A Gazan born in 2005—the median age in the Strip is 18—has survived two Israeli ground invasions: At age four, they lived through Operation Cast Lead, when an invasion combined with aerial assaults left 1,400 Palestinians dead. At age nine, they witnessed Operation Protective Edge, when another invasion and round of bombings killed 2,200 Palestinians. Such a person has also lived through a series of air-only assaults: Operation Pillar of Defense in 2012 (when they were seven), Operation Guardian of Walls in 2021 (when they were 16), and smaller but still deadly engagements last year and again this month. A harrowing life, entirely spent enclosed in an area less than half the size of New York City and with the third-highest population density in the world.
The Iron Dome has become a critical component of the Israeli strategy that creates these conditions. Wary of the military resources that might be required either to reoccupy the Strip or to deal with the forces that could seize power in a political vacuum, Israel aims instead to maintain Hamas’s position as Gaza’s governing authority while limiting its ability to deal substantive damage. In a 2014 report following Operation Protective Edge, the RAND Corporation—a US policy and strategy nonprofit—summarized the approach: “[Israel] needs to exert enough force to deter Hamas from attacking but not so much that it topples the regime. As one Israeli defense analyst put it, ‘We want to break their bones without putting them in the hospital.’”
In the years since the blockade began, as Joshua Leifer wrote last week in Jewish Currents, Israel has settled into what is euphemistically dubbed a policy of “crisis management,” by which it avoids both full-scale war and negotiated settlement, preferring instead to maintain its economic and political chokehold on the Strip. Here, missile defense is key, both to hold Hamas and other militant groups at bay, and to manage the way the operations are viewed by the Israeli public. The RAND report highlights the role of what it calls “the perception of success” in sustaining political support for military engagements, explaining that it is not only the system’s prevention of Israeli casualties but the narrative of its impenetrability that so effectively bolsters Israeli confidence. In 2014, this confidence bought Israel time to wage a more protracted war. In other words, by both reducing the threat of casualties from Palestinian rockets and instilling a sense of security in the Israeli people, the Iron Dome provides political cover for a war without end.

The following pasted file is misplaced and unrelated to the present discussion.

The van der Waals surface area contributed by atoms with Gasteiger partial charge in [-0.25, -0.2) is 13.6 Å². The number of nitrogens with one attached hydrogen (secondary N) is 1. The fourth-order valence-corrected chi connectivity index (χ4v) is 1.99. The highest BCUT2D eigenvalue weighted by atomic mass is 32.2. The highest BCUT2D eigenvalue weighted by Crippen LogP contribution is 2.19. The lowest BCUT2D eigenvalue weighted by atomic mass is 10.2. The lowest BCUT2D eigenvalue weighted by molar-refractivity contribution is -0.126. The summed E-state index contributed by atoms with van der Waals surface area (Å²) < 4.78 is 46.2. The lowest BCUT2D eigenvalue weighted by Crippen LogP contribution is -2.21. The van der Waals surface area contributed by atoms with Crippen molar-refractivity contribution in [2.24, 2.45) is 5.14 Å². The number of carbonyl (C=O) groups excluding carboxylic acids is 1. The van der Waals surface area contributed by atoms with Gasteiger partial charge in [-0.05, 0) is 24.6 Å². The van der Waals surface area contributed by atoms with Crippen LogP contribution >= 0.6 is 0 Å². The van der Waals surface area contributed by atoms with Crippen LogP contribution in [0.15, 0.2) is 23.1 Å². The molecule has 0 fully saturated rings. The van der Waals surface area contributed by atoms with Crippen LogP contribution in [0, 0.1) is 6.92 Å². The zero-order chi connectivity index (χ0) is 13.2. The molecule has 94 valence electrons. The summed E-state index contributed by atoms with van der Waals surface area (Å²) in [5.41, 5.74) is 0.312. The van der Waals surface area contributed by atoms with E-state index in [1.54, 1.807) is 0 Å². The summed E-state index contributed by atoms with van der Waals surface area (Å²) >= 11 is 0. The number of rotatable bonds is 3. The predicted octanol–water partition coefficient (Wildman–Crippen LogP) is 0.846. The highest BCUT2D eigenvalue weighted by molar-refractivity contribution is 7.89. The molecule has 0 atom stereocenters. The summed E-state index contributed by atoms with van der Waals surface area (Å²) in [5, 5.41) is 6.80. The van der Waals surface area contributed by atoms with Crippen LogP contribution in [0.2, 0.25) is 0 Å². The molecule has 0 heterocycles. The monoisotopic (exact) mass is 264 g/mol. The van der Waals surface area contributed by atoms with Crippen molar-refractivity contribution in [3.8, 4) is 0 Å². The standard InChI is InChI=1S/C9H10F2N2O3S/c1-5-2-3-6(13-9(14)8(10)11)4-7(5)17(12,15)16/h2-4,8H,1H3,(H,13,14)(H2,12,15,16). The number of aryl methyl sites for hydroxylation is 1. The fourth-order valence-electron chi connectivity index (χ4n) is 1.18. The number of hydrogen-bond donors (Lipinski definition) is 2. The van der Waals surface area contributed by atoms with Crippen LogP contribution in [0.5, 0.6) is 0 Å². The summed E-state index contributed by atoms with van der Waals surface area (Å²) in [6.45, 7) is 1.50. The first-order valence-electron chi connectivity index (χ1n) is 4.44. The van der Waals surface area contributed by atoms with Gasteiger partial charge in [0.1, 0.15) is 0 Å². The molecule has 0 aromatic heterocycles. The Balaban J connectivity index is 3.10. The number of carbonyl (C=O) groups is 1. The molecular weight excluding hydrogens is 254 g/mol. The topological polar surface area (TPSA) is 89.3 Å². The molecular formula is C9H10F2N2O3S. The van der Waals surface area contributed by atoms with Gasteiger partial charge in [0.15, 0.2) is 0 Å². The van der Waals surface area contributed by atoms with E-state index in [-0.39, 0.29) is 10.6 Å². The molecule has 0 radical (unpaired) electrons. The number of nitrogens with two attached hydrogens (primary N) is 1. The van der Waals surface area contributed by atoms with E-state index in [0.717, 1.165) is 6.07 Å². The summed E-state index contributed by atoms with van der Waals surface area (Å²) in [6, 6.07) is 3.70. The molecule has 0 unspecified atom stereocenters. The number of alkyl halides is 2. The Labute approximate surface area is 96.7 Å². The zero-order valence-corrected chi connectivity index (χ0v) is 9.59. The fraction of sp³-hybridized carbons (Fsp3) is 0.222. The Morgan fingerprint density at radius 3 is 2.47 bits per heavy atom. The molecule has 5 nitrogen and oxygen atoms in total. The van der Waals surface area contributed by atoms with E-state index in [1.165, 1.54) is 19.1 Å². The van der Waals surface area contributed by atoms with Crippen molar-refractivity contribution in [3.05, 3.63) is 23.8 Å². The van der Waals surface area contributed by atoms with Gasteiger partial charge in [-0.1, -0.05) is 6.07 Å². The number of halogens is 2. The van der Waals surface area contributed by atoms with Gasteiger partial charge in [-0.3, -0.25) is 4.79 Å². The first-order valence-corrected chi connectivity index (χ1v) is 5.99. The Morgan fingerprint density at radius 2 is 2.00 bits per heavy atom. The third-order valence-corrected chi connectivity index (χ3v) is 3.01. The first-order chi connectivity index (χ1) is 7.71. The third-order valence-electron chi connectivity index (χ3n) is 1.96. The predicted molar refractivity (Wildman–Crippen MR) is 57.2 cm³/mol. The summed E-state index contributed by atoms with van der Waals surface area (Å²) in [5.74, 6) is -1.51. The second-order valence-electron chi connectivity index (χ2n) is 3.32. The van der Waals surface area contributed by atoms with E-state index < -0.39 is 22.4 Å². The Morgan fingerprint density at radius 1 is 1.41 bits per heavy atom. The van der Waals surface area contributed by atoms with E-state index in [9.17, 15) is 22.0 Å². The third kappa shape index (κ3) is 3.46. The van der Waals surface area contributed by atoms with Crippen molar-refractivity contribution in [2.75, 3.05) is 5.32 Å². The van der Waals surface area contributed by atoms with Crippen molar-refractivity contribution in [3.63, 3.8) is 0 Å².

Supporters of the Iron Dome system often claim that it saves Palestinian lives by lowering the likelihood of Israeli ground invasions, which result in huge numbers of civilian casualties. It’s not clear that this is the case—there has been one ground invasion of Gaza before the installation of the system and one since, the latter of which was longer and more deadly. The RAND report makes this point directly: By lessening the perceived threat of rocket fire, the Iron Dome “relieved political pressure on senior Israeli leaders to bring the  conflict to a speedy conclusion and allowed for a more deliberate, if slower, operation.” Even if the system has prevented other ground invasions, it’s unclear that this represents a material benefit to the Palestinians. The Iron Dome, director of the Middle East Institute’s program on Palestine and Israeli–Palestinian affairs Khaled Elgindy writes, “is more likely to have cost Palestinian lives by deepening an already vastly asymmetrical conflict and extending Israel’s ability to defer a political settlement indefinitely.” Because it effectively neutralizes the deterrence capability of Palestinian militants, the system has ensured that none of the political factions in Gaza have any real power to prevent assaults on its trapped population; thus, it has helped to sustain a lifetime of violence for the Gazan people.
This extended tragedy continued this month when Israeli air strikes killed 33 Palestinians in just five days and injured 90 more. As usual, the human cost of military engagement was starkly uneven: Islamic Jihad, the second-largest armed faction in Gaza, launched hundreds of rockets and other projectiles into Israel in the same period, killing one Israeli and wounding nine others after a purported Iron Dome malfunction allowed a missile to hit an apartment building in the Tel Aviv suburb of Rehovot. A Palestinian laborer working inside Israel was also killed by rocket fire. As Leifer notes, limited Israeli casualties are an accepted part of the conflict management paradigm (though it’s possible that even that single Israeli death helped hasten the Egypt-brokered ceasefire; negotiations that had reportedly been stalled began making headway the next day).